Panic spread through Etete on Monday when two primary school boys killed a serval cat, which was incorrectly identified as a cheetah.
Afikile Mthethwa (14) from Velani Township was with a friend, looking for mushrooms near a sugar cane farm when they saw the large cat.
According to his mother, Zodwa Dindi, the boys believed the cat was attacking them and Mthethwa defended himself, hitting the cat with a rock.
“His friend stabbed it with scissors, while Mthethwa kept on throwing stones at it,” said the mother.
The Courier obtained a photo of the animal and had it identified as a serval.
KZN Wildlife head of corporate affairs and marketing Musa Mntambo said serval cats are not generally aggressive animals but it is important to note that they are wild and their behaviour could not be predicted.
It is however rare that a serval would attack a human.
“If you see it in the bush, it will probably run away so we advise that you let it go. However, if you see it in your yard you can notify us to come and assist in having it returned to the wild,” he said.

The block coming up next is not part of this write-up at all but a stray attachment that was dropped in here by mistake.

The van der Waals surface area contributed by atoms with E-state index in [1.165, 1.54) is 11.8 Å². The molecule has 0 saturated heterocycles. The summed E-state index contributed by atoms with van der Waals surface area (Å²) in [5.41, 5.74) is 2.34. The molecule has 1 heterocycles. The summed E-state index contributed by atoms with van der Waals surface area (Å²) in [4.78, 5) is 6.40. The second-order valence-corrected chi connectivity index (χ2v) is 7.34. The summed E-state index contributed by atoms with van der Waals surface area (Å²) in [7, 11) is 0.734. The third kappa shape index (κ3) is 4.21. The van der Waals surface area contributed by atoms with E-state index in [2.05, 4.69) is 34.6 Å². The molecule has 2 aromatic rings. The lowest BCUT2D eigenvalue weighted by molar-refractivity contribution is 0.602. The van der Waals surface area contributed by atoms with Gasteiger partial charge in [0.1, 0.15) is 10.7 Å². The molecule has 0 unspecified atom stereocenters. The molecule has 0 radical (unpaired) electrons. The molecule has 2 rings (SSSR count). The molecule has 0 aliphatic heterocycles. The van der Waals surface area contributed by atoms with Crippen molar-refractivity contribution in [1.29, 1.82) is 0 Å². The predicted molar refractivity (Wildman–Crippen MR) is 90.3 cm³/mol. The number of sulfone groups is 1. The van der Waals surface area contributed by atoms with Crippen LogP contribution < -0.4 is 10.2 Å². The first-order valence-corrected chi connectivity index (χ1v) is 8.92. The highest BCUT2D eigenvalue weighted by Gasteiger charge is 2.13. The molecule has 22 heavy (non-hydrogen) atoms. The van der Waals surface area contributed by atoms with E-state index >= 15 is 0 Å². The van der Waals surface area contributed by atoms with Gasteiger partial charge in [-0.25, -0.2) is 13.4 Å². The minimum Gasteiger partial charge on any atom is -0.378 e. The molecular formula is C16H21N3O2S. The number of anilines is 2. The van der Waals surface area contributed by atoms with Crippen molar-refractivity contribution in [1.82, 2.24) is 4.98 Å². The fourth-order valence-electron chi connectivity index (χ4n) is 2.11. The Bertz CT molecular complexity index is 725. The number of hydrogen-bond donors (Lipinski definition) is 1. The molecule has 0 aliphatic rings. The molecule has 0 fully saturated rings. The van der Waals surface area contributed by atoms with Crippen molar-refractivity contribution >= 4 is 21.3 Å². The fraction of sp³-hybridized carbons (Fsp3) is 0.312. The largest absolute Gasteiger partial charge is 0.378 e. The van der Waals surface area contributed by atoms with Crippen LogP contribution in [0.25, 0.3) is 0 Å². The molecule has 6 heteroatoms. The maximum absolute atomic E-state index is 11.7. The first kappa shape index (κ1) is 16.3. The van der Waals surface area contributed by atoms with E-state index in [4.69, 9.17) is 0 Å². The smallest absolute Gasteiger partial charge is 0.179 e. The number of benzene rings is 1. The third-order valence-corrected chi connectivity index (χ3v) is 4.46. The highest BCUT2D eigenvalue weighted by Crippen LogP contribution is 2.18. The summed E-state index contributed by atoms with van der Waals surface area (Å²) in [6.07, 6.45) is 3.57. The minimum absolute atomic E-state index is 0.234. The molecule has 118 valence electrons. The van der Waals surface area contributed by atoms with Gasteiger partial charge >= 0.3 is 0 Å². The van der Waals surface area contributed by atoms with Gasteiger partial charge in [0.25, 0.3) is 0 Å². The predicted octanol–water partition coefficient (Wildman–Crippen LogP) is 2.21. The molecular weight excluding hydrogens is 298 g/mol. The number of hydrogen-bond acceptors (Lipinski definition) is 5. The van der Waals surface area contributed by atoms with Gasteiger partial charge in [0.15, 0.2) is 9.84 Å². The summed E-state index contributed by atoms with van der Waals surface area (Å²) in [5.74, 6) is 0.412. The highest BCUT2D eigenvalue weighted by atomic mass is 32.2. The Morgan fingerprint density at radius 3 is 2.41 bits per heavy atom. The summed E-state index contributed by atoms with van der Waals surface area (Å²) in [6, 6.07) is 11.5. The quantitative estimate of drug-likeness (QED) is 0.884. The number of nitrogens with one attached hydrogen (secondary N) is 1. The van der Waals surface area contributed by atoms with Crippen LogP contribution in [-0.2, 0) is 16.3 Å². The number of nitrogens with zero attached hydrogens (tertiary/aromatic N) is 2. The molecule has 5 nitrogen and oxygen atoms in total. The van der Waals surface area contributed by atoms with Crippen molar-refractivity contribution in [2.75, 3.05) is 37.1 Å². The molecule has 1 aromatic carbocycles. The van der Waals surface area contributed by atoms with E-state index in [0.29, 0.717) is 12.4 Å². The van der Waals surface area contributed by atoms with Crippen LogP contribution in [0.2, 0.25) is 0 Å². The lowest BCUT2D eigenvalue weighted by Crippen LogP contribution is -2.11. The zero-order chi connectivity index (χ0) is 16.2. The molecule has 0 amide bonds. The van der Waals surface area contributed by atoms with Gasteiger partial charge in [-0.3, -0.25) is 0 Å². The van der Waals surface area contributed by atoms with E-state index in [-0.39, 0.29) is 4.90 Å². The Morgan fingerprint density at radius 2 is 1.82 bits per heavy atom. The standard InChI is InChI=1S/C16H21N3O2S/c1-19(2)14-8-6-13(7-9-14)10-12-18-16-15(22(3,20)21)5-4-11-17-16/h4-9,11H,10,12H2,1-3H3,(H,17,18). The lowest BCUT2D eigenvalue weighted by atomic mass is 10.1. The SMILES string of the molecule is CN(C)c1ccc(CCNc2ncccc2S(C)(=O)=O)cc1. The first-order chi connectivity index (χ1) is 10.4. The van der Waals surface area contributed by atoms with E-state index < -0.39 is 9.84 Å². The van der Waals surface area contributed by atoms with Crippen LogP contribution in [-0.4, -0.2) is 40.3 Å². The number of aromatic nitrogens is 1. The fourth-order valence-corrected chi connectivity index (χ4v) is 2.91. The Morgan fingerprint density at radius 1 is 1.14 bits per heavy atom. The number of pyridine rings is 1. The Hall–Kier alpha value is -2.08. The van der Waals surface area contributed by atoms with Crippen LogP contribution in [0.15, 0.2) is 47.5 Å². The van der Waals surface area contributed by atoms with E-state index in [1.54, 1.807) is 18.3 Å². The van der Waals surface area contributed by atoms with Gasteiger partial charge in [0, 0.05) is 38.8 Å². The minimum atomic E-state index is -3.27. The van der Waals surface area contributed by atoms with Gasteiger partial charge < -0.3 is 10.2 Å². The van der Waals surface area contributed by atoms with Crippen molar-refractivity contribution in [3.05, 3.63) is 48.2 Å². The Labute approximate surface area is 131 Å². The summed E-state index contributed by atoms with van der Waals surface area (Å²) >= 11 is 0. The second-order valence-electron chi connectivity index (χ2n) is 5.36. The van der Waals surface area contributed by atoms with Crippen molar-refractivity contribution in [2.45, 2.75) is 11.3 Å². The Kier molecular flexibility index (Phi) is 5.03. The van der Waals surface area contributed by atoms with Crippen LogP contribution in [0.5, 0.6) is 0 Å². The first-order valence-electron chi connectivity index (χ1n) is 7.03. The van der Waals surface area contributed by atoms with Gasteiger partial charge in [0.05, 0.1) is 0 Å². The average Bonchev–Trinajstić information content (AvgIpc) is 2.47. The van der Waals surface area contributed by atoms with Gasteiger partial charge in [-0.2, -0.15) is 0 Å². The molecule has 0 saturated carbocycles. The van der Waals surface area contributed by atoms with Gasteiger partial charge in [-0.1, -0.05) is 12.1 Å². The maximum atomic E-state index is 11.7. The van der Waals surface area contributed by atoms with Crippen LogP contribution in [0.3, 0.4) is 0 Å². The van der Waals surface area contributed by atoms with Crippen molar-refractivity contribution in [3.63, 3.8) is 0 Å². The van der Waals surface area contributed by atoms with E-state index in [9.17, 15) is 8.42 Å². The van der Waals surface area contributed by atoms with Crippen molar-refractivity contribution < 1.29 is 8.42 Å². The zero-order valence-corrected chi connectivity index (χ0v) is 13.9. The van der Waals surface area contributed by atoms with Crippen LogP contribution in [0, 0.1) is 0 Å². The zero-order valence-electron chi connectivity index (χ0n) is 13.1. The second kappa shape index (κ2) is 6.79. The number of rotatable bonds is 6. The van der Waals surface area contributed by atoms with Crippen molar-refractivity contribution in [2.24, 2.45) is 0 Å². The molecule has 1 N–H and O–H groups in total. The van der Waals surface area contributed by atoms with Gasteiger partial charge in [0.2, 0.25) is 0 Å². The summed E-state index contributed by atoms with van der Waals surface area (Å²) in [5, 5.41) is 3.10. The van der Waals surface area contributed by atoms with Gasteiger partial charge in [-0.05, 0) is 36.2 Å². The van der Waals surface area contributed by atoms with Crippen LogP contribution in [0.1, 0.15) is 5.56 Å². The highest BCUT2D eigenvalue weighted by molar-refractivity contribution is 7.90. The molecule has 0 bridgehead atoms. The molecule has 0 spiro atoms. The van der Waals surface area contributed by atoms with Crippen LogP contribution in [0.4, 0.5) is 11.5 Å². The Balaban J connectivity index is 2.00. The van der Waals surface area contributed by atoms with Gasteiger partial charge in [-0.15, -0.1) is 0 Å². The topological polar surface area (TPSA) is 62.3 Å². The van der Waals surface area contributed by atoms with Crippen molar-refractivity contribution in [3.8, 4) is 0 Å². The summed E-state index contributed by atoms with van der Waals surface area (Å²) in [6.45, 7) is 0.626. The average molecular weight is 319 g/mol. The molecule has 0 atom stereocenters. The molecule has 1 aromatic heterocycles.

The serval is an African wild cat that looks very much like a cheetah, but is much smaller, and has the longest legs percentage-wise of any cat species.
Servals can reach speeds of over 50 miles per hour, but they usually use their long legs for stalking and then pouncing on prey.
Perhaps the serval’s most remarkable characteristic is its enormous ears. The back of the ears are solid black with a large white dot on each.
The cats are active at dawn and dusk, hunting in the tall grass for small rodents and reptiles, but are also known to swat birds out of the air if the opportunity arises.
Although they spend most of their time on the ground, they will climb trees to escape predators.
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